CPSCM Scheme

CPSCM is a Scheme compiler based on CPS conversion. It outputs code for two back-ends: Javascript and Common Lisp (as well as a "simple Scheme" back-end). There is an online CPSCM compiler that lets you play with the compiler right from your browser without downloading anything. Also see the bubble sort example which combines compiled Scheme and DHTML.

Download and run CPSCM

Get the latest source code via SVN from the Google Code CPSCM project page (which is also where you can report bugs):

svn checkout http://cpscm.googlecode.com/svn/trunk/ cpscm

Older releases are in http://cpscm.googlecode.com/svn/tags/.

CPSCM runs under SISC and Chicken. To run:

cd cpscm/scm; ./setup.sh

Follow the instructions printed on the screen. At the Scheme prompt, use (import <backend>) (<backend>:compile src dst-file) where <backend> is one of scm2js or scm2lisp and src is either a list of s-expressions, or a Scheme source file. The import statement is only required once per session. For example:

(import scm2js)
(scm2js:compile "../static/scheme-examples/fact.txt" "prog.js")


All R5RS standard macros are supported, along with user-defined syntax-rules macros. I'm planning to add define-macro support, since certain things are not expressible (easily) with hygienic macros.

SRFI-0 (cond-expand) is built-in; feature cpscm allows you to include custom code that will be seen only by CPSCM.

Continuations and call/cc are fully supported and interact correctly with dynamic-wind and error. CPSCM borrows from SISC the concept of failure continuations, accessible via with-failure-continuation.

Eval and the related environment functions are not supported yet. Once R5RS support is complete, eval will be added by "compiling the compiler" for each back-end.

The conformance page details which procedures required by the R5RS standard are not yet implemented. Some backends offer extras (such as support for various SRFIs).

Javascript backend

Assuming you saved your compiled program in prog.js, fire up Rhino:

java -jar /path/to/rhino/js.jar

... and type:

js> load ("cpscm-drv.js"); load ("prelude.js"); load ("prog.js")

It's possible to run the Javascript code inside a browser. You will need to upload your Javascript files, plus a skeleton HTML file referencing them inside the <head> section, on a web server. The Bubble sort example demonstrates how to call Scheme from Javascript and vice-versa. Here's a simplified summary: in your Scheme program, provide a function called fun. In Javascript, call Scheme as in the following template:

var result = cpscm__drive (cpscm__call_scm (cpscmfun (cpscm__id, arg1, arg2 /* ... */));

Common Lisp back-end

To run a compiled program, bring up a new shell, start Lisp and type

lisp> (mapc #'load '("cpscm-drv.lsp" "prelude.lsp" "prog.lsp"))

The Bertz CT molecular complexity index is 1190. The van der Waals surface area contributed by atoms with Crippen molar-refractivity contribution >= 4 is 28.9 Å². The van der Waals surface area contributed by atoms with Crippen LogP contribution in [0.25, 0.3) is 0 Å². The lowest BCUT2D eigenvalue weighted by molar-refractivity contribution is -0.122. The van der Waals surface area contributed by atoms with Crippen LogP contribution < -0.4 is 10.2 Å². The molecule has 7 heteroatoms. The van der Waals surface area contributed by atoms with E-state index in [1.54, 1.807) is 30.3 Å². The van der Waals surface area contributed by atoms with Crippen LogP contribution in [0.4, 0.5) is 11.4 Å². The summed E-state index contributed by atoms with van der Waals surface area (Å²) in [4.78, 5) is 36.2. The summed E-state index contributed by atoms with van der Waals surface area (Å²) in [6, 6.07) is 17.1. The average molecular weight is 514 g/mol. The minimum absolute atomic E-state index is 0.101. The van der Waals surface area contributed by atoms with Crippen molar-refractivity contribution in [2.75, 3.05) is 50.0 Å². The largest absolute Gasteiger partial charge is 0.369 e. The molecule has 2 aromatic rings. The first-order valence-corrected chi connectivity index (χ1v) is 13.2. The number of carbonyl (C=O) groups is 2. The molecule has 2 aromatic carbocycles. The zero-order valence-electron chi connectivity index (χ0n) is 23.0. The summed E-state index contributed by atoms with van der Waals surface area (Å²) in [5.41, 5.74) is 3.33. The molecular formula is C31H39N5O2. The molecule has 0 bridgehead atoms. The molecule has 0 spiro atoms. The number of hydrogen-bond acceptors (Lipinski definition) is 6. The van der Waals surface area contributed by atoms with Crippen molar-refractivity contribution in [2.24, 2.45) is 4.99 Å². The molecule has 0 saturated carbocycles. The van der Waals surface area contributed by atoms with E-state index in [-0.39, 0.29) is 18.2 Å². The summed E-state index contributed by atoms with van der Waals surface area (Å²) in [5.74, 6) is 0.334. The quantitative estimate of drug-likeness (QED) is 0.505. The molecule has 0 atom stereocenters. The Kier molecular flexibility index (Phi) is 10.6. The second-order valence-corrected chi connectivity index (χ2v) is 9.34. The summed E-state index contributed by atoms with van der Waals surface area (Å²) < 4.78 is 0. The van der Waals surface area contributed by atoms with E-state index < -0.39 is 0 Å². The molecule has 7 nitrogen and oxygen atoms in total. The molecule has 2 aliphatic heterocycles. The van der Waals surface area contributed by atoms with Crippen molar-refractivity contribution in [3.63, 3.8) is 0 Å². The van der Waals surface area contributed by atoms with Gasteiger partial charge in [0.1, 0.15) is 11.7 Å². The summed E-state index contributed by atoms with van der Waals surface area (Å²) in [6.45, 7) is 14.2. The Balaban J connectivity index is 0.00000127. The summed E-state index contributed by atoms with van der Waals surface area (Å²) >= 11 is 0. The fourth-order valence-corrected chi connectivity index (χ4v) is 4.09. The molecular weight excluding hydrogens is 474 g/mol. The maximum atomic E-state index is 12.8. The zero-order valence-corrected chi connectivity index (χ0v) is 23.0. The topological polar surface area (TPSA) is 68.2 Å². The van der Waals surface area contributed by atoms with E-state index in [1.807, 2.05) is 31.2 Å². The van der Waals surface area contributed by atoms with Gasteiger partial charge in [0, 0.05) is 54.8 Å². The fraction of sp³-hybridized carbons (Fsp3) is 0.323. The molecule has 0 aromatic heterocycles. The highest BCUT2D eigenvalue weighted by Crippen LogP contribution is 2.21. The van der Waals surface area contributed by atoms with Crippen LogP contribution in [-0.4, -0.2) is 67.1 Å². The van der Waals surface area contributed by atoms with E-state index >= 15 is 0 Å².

Common Lisp is a 2-Lisp, which means that functions exist in a namespace separate from symbols. CPSCM takes the easy way out by

How it works

CPSCM uses a modified version of the alexpander program to expand R5RS syntax-rules macros. The macroless code is converted to ANF, which in turn is CPS-transformed.

The CPS step generates a large number of redexes. Simple β and η reductions cut down on the number of closures (see simplify-sexp in scm/analysis.scm); however, the output can still be difficult to read.

The "intermediate Scheme" representation is then fed to one of the back-ends (e.g. Common Lisp). The language-specific translator renames identifiers to prevent conflicts with the host (for example, car becomes cpscmcar in all back-ends).

The back-end translators insert trampolines at each step to avoid unbounded stack growth and implement tail-call optimization. All back-ends include a trampoline "driver" loop to run the generated code. Many of the trampoline wrappers are not necessary (and cost time and space); in future versions there will hopefully be an optimizer to deal with them.

Bootstrapping R5RS

Many R5RS procedures are expressible in terms of a core set of primitives. This eases the burden of the implementor (my own definitions are in r5rs-bootstrap.scm). Each backend includes a (create-*-prelude) procedure to compile the non-primitive procedures to a corresponding prelude.* file.

Scheme in Scheme

For debugging and educational purposes, there is a "simple Scheme" back-end. The underlying Scheme need not provide continuations, multiple values or dynamic-wind. The relevant backend is scm/scm2scm.scm, and the "driver" is in static/scheme-backend/cpscm-drv.scm (the latter embeds the "prelude" file which stands separate in the Common Lisp backend).

Dan Muresan